Lastly, I would like to thank Sue Pirri, who did a great job leading our finance organization during the search, as well as the rest of the finance team.

So with that, I will ask the Operator to open up the call for questions.

Question-and-Answer Session

Operator

(Operator Instructions) And your first question comes from the line of Ross MacMillan with Jefferies.

Ross MacMillan - Jefferies

Thanks a lot. So maybe the first one on the cost side, you are outputting costs this quarter at $326 million non-GAAP. That’s down about $46 million from last quarter, so annualize that, $184 million of annualized savings. So assuming that’s just really the first riff, the one that you explicitly laid out on January 15th, that looks like it’s running well ahead of plan. Can you just talk to that? Because it seems to be a much deeper cut, if you will, in round one. Thanks.

Carl Bass

Ross, I think there were a number of things here and it’s hard to parse specifically. We started cost-cutting actions some time last year, towards the end of last year. They layer in at all kinds of different rates and so just taking one snapshot, one quarter over another and extrapolating out from there doesn’t actually get you quite to the right map.

I would say, however, one of the things that we did do in the first quarter is way beyond headcount reductions -- we dug into other expenses where we thought there was more opportunity to make cuts and we continued to do that. So some of it is purely related to headcount but there were a number of other cuts that are layered in there.

Mark J. Hawkins

Just to echo on to Carl’s point, I think, Ross, the best way to think about it is the number he called out, $250 million year-on-year, is a pretty clean way to think about it in terms of comparing it to the actual for ’09.

I think the other thing to think about is if that OpEx, you are going to see the benefit in Q2, largely in Q2 going forward, so just go ahead and apply your seasonality accordingly but that’s what you should expect.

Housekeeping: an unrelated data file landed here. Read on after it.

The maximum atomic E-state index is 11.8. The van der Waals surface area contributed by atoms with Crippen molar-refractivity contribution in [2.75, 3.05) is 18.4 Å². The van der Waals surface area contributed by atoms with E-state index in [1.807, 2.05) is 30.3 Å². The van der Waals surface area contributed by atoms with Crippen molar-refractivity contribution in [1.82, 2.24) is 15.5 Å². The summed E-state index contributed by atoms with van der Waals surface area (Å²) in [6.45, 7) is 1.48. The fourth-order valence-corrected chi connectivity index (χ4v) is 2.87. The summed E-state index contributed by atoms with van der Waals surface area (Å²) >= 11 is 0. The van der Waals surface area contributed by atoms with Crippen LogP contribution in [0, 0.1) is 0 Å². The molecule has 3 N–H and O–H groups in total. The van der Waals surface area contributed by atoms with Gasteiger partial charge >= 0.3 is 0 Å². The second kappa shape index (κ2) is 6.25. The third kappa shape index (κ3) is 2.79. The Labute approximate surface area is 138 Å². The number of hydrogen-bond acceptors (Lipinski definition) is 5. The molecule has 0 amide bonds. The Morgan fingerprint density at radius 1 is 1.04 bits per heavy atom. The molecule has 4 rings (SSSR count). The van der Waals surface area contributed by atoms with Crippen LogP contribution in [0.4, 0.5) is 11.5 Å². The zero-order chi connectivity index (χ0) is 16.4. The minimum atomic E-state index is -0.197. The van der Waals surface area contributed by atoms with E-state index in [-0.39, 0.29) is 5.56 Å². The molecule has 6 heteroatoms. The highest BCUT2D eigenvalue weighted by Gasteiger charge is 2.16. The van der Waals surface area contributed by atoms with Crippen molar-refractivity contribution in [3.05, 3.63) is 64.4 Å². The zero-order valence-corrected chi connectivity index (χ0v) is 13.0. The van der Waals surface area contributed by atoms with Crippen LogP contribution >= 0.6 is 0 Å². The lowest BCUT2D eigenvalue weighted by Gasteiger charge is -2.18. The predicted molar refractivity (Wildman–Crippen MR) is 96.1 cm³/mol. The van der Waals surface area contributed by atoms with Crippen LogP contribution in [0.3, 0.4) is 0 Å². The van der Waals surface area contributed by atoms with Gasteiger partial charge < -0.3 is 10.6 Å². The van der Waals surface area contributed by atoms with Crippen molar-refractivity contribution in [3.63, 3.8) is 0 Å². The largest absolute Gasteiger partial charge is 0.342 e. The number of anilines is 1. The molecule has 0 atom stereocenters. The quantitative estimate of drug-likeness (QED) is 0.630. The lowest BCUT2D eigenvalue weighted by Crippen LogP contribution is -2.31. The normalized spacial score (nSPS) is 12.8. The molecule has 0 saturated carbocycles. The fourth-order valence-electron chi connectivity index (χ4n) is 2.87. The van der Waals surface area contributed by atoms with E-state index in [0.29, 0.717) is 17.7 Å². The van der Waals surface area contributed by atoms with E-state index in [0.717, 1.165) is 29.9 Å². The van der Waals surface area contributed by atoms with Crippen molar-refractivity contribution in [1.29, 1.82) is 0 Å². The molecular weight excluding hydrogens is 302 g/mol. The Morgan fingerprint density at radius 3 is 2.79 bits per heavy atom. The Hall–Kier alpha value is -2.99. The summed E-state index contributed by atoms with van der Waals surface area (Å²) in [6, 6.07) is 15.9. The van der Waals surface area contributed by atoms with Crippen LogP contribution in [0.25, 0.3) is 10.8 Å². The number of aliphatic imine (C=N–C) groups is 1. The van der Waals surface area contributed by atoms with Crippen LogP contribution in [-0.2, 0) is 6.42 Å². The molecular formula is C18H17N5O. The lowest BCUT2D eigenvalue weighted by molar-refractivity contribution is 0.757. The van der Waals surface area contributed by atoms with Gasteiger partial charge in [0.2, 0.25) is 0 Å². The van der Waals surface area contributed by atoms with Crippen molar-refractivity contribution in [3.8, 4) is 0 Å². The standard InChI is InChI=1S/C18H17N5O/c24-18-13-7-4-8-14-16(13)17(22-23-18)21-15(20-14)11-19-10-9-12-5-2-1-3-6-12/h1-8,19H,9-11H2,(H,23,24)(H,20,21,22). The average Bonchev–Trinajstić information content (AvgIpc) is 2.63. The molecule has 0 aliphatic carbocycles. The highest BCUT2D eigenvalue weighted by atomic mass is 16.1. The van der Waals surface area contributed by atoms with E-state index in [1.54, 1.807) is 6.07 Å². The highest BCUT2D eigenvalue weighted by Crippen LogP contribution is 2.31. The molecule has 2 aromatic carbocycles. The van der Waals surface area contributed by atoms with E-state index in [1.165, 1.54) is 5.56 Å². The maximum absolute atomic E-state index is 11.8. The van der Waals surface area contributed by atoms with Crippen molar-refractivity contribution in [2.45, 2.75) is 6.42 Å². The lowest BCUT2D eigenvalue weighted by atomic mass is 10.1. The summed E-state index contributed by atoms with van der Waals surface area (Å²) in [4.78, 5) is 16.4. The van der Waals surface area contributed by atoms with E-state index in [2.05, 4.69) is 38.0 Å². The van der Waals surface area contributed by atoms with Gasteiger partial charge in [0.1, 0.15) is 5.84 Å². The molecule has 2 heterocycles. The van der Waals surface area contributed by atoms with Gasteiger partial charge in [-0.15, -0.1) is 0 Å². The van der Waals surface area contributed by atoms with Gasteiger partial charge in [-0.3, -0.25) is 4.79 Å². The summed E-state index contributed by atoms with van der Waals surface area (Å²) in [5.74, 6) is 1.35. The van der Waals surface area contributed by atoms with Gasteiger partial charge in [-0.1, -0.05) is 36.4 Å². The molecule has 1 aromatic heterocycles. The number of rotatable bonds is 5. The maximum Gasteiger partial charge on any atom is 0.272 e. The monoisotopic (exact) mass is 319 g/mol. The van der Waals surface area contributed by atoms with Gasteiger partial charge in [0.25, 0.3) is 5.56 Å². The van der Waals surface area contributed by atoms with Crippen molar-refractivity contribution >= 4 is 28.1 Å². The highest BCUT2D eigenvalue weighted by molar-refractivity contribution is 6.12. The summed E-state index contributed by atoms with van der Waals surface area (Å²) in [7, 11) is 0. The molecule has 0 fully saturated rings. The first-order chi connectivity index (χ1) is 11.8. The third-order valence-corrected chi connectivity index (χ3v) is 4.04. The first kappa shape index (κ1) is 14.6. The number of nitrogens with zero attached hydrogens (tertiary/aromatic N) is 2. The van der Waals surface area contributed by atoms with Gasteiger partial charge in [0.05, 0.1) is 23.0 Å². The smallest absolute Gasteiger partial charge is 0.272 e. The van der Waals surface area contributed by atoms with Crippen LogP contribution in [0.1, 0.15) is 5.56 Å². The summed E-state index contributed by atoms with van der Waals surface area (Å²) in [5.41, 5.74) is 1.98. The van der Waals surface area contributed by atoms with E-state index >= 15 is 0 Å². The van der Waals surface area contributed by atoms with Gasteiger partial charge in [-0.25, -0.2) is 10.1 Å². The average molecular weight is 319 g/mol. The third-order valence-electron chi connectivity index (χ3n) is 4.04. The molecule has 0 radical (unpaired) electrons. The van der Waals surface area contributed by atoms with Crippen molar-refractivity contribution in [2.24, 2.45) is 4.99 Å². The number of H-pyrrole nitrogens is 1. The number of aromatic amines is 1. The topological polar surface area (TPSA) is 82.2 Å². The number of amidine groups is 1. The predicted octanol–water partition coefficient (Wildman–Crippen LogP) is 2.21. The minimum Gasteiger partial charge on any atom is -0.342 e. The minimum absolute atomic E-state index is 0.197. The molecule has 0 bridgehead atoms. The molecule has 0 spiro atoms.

Ross MacMillan - Jefferies

So just to be clear, that $250 million is really just a headcount reduction and any other discretionary cost-savings or other that you would get on top of that could lead to incremental cost-savings, fiscal ’11 versus fiscal ’09?

Carl Bass

No, Ross -- this is a combination of all kinds of expense reductions that are in there together.

Ross MacMillan - Jefferies

Okay, that’s --

Carl Bass

-- all the actions and as Mark said, the cleanest way to think about it is year over year, 250.

Ross MacMillan - Jefferies

That sounds fair. But that $250 million, that’s a fiscal ’11 number, right?

Mark J. Hawkins

The $250 million --

Ross MacMillan - Jefferies

Or fiscal ’10, I beg your pardon.

Mark J. Hawkins

-- compare FY -- well, when you think about FY09, you look at the actual, you take $250 million out, and that’s what you should land at in FY10 in terms of the OpEx reduction.

Ross MacMillan - Jefferies

Perfect. One other one, just on the revenue side, just on the maintenance line, I think we’ve had a couple of quarters now of negative maintenance billings but that line item seems to be declining -- in fact, it was up sequentially so really not that much change from last quarter. How should we think about the progression of that? Do you feel like that’s stabilizing around these levels, that we’ve seen that now for a couple of quarters?

Mark J. Hawkins